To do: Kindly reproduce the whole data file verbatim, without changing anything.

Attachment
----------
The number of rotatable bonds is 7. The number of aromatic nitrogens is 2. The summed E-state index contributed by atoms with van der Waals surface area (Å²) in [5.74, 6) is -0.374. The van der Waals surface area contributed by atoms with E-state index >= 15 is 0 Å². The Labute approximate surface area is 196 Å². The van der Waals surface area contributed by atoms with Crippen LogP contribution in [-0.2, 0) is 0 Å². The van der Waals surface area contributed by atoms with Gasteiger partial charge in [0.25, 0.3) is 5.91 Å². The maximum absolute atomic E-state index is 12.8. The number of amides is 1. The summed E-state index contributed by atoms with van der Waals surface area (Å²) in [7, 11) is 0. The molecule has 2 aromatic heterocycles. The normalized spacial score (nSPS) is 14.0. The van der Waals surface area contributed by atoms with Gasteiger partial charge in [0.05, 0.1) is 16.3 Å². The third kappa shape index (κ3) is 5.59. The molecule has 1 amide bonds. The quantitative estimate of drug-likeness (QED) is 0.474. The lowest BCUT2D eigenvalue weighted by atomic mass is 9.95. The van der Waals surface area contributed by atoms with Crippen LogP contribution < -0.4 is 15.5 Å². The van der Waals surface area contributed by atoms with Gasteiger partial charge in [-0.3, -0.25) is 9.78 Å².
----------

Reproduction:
The number of rotatable bonds is 7. The number of aromatic nitrogens is 2. The summed E-state index contributed by atoms with van der Waals surface area (Å²) in [5.74, 6) is -0.374. The van der Waals surface area contributed by atoms with E-state index >= 15 is 0 Å². The Labute approximate surface area is 196 Å². The van der Waals surface area contributed by atoms with Crippen LogP contribution in [-0.2, 0) is 0 Å². The van der Waals surface area contributed by atoms with Gasteiger partial charge in [0.25, 0.3) is 5.91 Å². The maximum absolute atomic E-state index is 12.8. The number of amides is 1. The summed E-state index contributed by atoms with van der Waals surface area (Å²) in [7, 11) is 0. The molecule has 2 aromatic heterocycles. The normalized spacial score (nSPS) is 14.0. The van der Waals surface area contributed by atoms with Gasteiger partial charge in [0.05, 0.1) is 16.3 Å². The third kappa shape index (κ3) is 5.59. The molecule has 1 amide bonds. The quantitative estimate of drug-likeness (QED) is 0.474. The lowest BCUT2D eigenvalue weighted by atomic mass is 9.95. The van der Waals surface area contributed by atoms with Crippen LogP contribution < -0.4 is 15.5 Å². The van der Waals surface area contributed by atoms with Gasteiger partial charge in [-0.3, -0.25) is 9.78 Å².